Young People's Zone

I am a Former Relevant Child

CAN I LIVE WITH MY FOSTER CARERS AFTER I TURN 18?

The law was changed in 2014 to allow former relevant children to remain living with their foster carers after the age of 18. This is called “Staying Put” (Section 23CZA(3), The Children Act 1989).

When you turn 16, Children’s Services must do a Needs Assessment and prepare a Pathway Plan (see Pathway to Success, Become). They must also start thinking about whether continuing to live with your foster carers beyond the age of 18 (“staying put”) might be a good idea for you. They take into account the views of both you and your foster carers. 

Some of the reasons why you might want to “stay put” with your foster carers could include:

  • You are still studying and moving to independent living might disrupt your education
  • You don’t feel ready and need more time to learn to do things for yourself, like cook and manage your money
  • You have additional needs, like a disability or mental health problems, and need some extra support for a little while longer.

There can be lots of other reasons; these are just common examples.

If Children’s Services decide that you can “stay put” with your foster carers, you will stay living in the same place but your carers will no longer be called foster carers (because foster carers are only for young people up to the age of 18). Instead, they will be providing you with “supported lodgings”. Don’t worry too much about what this means as it won’t change much for you but it will change things for your carers (including the money they receive from Children’s Services) so it is important to be aware of it.

What can I do?

Be Prepared
If you would like to stay with your foster carers, it is important that you are clear about why you want this to happen so you can explain these reasons to your social worker or PA. Ask yourself:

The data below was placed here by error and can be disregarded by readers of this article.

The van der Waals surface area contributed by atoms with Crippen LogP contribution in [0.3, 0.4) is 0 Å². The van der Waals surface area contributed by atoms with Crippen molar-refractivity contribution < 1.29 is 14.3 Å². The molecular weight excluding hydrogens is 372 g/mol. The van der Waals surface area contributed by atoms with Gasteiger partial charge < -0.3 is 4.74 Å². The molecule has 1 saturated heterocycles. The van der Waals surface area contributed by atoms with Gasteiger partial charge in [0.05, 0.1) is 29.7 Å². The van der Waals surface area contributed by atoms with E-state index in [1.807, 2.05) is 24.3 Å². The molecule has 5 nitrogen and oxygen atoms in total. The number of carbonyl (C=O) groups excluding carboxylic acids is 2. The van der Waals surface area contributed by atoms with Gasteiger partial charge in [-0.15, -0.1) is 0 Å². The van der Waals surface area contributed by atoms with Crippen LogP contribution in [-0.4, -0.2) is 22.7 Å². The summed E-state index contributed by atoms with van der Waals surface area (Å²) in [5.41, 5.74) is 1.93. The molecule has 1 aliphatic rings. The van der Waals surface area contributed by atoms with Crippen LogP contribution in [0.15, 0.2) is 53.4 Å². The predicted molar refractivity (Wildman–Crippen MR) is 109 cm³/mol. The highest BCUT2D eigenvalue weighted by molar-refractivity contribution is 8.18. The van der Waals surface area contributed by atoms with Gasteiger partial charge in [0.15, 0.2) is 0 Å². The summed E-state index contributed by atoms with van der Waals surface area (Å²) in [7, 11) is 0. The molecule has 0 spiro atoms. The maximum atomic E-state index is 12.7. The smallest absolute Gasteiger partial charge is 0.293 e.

• Why don’t I feel ready to live on my own just yet?
  • Would I be lonely or worried without my carers there?
  • Do I know how to cook, clean and wash my clothes?
  • How well do I manage my money? Do I know how to budget my money so I don’t spend it all at once?
  • How would moving affect my education? Do I have exams coming up soon that might be affected by a move?
     

Talk to People
Once you are sure that you want to “stay put” with your foster carers, you need to talk to:

  • Your carers: It is really important that you speak to your foster carers before you ask your social worker about “staying put”. Remember, having you stay with them after the age of 18 changes the help (and money) they get from Children’s Services. Many foster carers are really pleased to have young people stay after the age of 18 but some just can’t afford to do it, even if they want to. Talk to your foster carers and check out what they think first.
  • Your social worker/PA: If your foster carers are happy for you to “stay put” then you should speak to your social worker and/or PA. Explain what you would like to happen and why.
  • Your Independent Reviewing Officer (IRO) (see The Name Game, Become): There will need to be a LAC Review before you turn 18 and your IRO should speak to you on your own before the meeting. Make sure that you tell them what you would like so that this can be discussed in the meeting.
     

Making a Complaint
Hopefully everything will go well and you won’t need to think about making a complaint. But if Children’s Services don’t listen and carry on making plans for you to move to live independently, then you have the right to make a complaint about it. To find out more about making a complaint, please click here.

If any type of move is happening soon, you can ask that it is stopped while they listen to what you have to say. This is called “freezing the decision”. It may be helpful to quote what the Government says on this one:

“If the complaint is about a proposed change to a care plan, a placement or a service, the decision may need to be deferred (frozen) until the complaint is considered…… Decisions need to be made on a case-by-case basis, but there should generally be a presumption in favour of freezing, unless there is a good reason against it.”
(Paragraph 6.5.1 & 6.5.2 Getting the Best from Complaints, 2006)

To get them to “freeze the decision” you should be clear about your reasons for not wanting to move or what you would rather see happen. If you think that the move could be harmful for your welfare (make you unsafe in anyway, affect you emotionally, disrupt your education etc) then you should include this in the complaint as these are good reasons for stopping the move whilst your views are considered.

Get Some Help
If you still feel that no-one is listening, you can contact your local advocacy service or call the Children’s Commissioner and ask for help. You can find your local advocacy service by clicking here.

Did this page make you feel more confident about speaking out about your rights and entitlements?
Much less confidentLess confidentSameMore confidentMuch more confident
Choose: